The whole thing starts with Isaiah 14:12, “How art thou fallen from heaven, O Lucifer, son of the morning, how art thou cut down from the ground, which didst weaken the nations!”  However, most theologians today pretty much agree that “Lucifer” is a reference to a king of Babylon, perhaps Nebuchadnezzar II.  The equivalence between the figure of the fallen “morning star” and Satan comes thousands of years later in Dante’s “Inferno,” and, more than two hundred years after that, in Milton’s “Paradise Lost.” Most of the “Satan is an angel who rebelled against God” stuff comes from Milton and has been assumed into popular theology since then.  So, no, “Lucifer” is in no way the name of Satan.  To the extent that theologians actually believe in Satan, which is a completely different topic.

Two Cities, Two Europes, by Adam Nicolson, Berlin photographs by Gerd Ludwig, Athens photographs by Alex Majoli

I wasn’t sure what to expect of Two Cities, Two Europes.  The blurb says that this is an article about Berlin lending money to Greece in 2010 and 2012.  Economics is really not my thing.  I can balance a household budget and know that, on a microeconomic level, loans are best to be avoided.  Even so-called “good debt,” such as mortgages, should be kept to a minimum because over the life of the loan, you may well end up paying much more than the value of the property.  Macroeconomics, the way that nations govern their finances and interact economically, is a totally different field and I only have just the barest understanding of how countries loaning money to each other even works.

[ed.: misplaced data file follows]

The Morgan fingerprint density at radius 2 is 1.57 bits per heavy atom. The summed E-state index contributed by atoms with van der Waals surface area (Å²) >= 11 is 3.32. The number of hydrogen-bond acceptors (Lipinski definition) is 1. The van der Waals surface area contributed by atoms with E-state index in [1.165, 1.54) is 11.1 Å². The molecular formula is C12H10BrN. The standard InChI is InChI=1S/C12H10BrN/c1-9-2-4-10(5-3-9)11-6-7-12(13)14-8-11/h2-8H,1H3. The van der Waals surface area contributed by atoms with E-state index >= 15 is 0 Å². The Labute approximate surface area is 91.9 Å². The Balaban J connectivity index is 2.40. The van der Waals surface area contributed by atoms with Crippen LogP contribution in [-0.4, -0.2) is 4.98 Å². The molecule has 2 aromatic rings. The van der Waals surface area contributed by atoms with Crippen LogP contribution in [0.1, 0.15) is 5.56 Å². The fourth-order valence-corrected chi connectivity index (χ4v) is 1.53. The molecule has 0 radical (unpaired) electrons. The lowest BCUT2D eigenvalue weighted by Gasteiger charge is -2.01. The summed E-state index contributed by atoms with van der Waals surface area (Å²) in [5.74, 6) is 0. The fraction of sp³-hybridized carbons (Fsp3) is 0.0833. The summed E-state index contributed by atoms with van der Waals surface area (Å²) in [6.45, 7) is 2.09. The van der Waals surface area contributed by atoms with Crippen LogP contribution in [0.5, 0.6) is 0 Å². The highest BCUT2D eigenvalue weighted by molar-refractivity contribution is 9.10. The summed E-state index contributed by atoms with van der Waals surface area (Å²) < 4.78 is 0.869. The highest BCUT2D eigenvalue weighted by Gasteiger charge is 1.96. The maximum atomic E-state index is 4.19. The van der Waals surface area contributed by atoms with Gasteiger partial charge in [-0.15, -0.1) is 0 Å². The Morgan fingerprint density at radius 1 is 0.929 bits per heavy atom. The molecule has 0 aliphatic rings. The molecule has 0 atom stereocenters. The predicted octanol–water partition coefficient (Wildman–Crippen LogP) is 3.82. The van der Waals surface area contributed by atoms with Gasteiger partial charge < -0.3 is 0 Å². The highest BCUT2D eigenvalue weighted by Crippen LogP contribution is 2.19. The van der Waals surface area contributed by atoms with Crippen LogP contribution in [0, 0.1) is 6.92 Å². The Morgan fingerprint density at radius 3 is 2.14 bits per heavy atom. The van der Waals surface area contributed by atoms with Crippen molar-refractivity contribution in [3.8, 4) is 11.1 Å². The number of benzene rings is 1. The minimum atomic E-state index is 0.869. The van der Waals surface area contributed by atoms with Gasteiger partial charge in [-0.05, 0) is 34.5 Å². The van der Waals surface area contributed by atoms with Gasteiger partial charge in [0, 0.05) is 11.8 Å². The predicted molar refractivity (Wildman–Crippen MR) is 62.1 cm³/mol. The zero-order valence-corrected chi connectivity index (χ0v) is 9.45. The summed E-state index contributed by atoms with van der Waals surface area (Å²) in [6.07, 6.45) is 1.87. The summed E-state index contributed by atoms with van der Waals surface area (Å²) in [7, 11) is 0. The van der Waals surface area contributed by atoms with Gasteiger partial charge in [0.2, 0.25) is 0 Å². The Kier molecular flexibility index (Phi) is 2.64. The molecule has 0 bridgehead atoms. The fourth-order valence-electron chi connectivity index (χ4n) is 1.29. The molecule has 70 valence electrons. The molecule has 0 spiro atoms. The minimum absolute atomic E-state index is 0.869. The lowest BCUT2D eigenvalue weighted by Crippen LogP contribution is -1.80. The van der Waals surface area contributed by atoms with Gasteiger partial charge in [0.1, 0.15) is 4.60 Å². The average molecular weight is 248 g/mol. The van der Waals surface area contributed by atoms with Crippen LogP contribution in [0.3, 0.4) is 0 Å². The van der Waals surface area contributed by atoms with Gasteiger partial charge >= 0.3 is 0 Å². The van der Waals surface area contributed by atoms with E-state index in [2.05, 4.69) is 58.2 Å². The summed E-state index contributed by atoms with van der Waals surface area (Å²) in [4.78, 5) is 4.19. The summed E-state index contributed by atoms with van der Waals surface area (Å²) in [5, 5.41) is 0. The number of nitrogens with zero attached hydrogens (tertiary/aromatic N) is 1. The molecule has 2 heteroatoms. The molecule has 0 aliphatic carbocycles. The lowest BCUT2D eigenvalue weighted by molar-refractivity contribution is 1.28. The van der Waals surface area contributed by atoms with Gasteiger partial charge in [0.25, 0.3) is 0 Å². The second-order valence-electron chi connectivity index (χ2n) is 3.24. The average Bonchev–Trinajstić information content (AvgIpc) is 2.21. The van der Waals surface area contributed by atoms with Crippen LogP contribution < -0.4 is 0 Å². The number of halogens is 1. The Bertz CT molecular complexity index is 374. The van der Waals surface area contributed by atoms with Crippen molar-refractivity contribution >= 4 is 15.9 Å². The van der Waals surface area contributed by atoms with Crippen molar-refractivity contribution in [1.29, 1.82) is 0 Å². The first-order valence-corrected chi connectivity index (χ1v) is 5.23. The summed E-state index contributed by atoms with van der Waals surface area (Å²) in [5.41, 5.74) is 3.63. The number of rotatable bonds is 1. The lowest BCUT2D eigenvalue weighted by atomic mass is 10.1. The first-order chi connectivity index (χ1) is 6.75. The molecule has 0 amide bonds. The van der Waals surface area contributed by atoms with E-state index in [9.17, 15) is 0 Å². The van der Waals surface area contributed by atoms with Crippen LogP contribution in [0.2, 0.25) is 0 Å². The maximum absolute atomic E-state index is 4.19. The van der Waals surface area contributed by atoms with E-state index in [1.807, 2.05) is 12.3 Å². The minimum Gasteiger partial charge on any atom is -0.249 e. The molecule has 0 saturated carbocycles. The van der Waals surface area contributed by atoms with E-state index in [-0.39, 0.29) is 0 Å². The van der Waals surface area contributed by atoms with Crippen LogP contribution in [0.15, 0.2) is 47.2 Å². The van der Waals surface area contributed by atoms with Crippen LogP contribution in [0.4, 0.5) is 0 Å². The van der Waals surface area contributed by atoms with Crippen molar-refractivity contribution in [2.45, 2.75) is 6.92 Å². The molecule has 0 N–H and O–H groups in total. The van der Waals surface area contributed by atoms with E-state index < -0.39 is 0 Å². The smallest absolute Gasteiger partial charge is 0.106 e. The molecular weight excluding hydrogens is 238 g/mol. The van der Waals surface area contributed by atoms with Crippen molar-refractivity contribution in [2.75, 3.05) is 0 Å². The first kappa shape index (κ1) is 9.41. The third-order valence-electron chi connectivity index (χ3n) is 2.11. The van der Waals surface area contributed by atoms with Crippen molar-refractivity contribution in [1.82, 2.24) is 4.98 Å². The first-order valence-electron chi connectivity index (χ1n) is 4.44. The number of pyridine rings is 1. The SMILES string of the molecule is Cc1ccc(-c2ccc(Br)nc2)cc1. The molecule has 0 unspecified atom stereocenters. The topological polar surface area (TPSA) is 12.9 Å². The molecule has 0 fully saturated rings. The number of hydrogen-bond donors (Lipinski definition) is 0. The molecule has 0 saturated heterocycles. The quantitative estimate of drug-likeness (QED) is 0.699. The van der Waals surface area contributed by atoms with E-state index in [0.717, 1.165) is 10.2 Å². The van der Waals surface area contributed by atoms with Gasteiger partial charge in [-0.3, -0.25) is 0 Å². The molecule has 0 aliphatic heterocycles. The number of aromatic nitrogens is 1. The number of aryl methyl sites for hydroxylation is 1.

So I wasn’t sure if I would even understand this article.  On the other hand, the only way to understand things you don’t understand is to learn about them, so I figured it was worth the effort to try.

As it turned out, most of my fretting was for nothing.  Aside from some background on the reasons for the loan and some pretty direct criticism of the austerity measures imposed by the lenders on Greece, much of this article is a sort of “character study” comparing these two cities, Berlin,  which is trying to redefine itself after the turbulence of the 20th century, and Athens, which is trying to find its way in the 21st.

End of the Earth, story and photographs by Murray Fredericks

End of the Earth is a short essay and accompanying photographs regarding a three-year project that Fredericks undertook of taking photographs in  Fredericks took six trips to Greenland in those three years.  During that period, Fredericks lived in tent on the ice and he nearly gave up.  Fortunately, he didn’t, and the photographs he took during these trips, featureless white below, and dynamic white and gray above, are truly breathtaking.

(originally published May 2015)